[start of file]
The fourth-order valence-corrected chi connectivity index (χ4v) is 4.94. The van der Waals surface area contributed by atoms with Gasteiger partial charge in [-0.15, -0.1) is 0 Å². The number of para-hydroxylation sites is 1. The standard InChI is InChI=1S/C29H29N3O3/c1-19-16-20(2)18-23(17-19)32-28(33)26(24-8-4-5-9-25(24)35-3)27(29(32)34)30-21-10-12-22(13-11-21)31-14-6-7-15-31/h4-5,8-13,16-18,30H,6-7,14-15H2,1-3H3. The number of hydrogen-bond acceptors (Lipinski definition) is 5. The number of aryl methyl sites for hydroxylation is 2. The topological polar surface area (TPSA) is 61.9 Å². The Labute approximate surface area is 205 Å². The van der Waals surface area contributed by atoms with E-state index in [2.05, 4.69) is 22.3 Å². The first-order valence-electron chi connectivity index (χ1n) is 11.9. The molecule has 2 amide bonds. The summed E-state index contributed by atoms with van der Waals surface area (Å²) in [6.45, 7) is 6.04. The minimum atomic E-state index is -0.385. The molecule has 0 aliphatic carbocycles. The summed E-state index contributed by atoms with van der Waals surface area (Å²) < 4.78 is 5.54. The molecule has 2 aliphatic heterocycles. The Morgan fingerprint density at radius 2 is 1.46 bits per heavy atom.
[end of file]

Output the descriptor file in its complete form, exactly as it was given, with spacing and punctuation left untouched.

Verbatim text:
The fourth-order valence-corrected chi connectivity index (χ4v) is 4.94. The van der Waals surface area contributed by atoms with Gasteiger partial charge in [-0.15, -0.1) is 0 Å². The number of para-hydroxylation sites is 1. The standard InChI is InChI=1S/C29H29N3O3/c1-19-16-20(2)18-23(17-19)32-28(33)26(24-8-4-5-9-25(24)35-3)27(29(32)34)30-21-10-12-22(13-11-21)31-14-6-7-15-31/h4-5,8-13,16-18,30H,6-7,14-15H2,1-3H3. The number of hydrogen-bond acceptors (Lipinski definition) is 5. The number of aryl methyl sites for hydroxylation is 2. The topological polar surface area (TPSA) is 61.9 Å². The Labute approximate surface area is 205 Å². The van der Waals surface area contributed by atoms with E-state index in [2.05, 4.69) is 22.3 Å². The first-order valence-electron chi connectivity index (χ1n) is 11.9. The molecule has 2 amide bonds. The summed E-state index contributed by atoms with van der Waals surface area (Å²) in [6.45, 7) is 6.04. The minimum atomic E-state index is -0.385. The molecule has 0 aliphatic carbocycles. The summed E-state index contributed by atoms with van der Waals surface area (Å²) < 4.78 is 5.54. The molecule has 2 aliphatic heterocycles. The Morgan fingerprint density at radius 2 is 1.46 bits per heavy atom.